The Barle rises in the former Exmoor forest and now issues out of Pinkery or Pinkworthy Pond west of the Chains, the high moors in the centre of Exmoor. The pond is man-made, created by John Knight in the early 19th-century. By the time the river reaches the site of the medieval bridge at Simonsbath it has been joined by many tributaries issuing out of the narrow coombes which carve up the moors.
The river flows past the disused Wheal Eliza mine, around the ramparts of prehistoric Cow Castle and under medieval Lanacre bridge east into Withypool village. The valley narrows as the river turns south and the banks are increasingly wooded. After many twists and turns the river flows through Tarr Steps, a medieval clapper bridge, a popular tourist destination for at least two centuries.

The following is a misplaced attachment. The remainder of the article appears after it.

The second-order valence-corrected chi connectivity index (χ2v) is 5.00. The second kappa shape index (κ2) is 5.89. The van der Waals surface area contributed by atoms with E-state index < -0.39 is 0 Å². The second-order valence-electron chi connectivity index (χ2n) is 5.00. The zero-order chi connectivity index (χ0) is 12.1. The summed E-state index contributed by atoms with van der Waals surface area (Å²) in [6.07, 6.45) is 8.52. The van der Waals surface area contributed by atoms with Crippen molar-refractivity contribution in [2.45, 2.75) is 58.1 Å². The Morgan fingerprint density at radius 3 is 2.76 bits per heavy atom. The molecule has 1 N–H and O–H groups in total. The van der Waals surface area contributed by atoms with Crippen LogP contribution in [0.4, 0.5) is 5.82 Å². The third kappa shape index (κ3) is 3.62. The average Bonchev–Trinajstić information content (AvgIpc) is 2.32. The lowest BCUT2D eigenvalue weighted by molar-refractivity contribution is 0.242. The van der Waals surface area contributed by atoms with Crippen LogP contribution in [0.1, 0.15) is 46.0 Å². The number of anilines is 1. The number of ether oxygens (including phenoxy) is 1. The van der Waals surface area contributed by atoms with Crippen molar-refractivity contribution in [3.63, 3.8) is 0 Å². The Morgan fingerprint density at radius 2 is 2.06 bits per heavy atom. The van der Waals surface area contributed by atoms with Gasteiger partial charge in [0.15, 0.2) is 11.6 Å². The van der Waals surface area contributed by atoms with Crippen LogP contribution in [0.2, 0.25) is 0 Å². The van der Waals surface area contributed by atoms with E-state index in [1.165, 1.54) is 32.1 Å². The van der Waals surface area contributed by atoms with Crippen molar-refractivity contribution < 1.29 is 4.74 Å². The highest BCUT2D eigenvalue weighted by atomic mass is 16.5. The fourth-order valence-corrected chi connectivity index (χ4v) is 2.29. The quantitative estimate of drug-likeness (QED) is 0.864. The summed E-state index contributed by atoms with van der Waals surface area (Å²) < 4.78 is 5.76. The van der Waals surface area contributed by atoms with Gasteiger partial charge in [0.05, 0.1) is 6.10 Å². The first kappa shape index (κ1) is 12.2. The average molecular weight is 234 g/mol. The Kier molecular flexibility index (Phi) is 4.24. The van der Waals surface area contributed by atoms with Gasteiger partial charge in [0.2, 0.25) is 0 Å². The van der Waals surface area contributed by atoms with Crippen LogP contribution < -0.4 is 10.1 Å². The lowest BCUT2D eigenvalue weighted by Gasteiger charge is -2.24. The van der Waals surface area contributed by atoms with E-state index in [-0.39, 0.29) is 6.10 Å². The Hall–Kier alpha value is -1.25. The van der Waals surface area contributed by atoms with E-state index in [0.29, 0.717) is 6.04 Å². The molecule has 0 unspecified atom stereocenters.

The Barle continues to change direction many times, occasionally dividing into several channels, and then flows around and between the twin hillforts of Brewer and Mounsey Castles. There it meets its most important tributary, the Danes Brook, which marks the ancient boundary between Somerset and Devon.
Turning south again the Barle flows past Dulverton and under its ancient bridge, still the main entrance to the town. For centuries the river powered several mills, especially in Dulverton, and in the early 20th century it generated electricity.
The river runs between Brushford and Pixton Park before losing its identity as it joins the river Exe just north of Exebridge.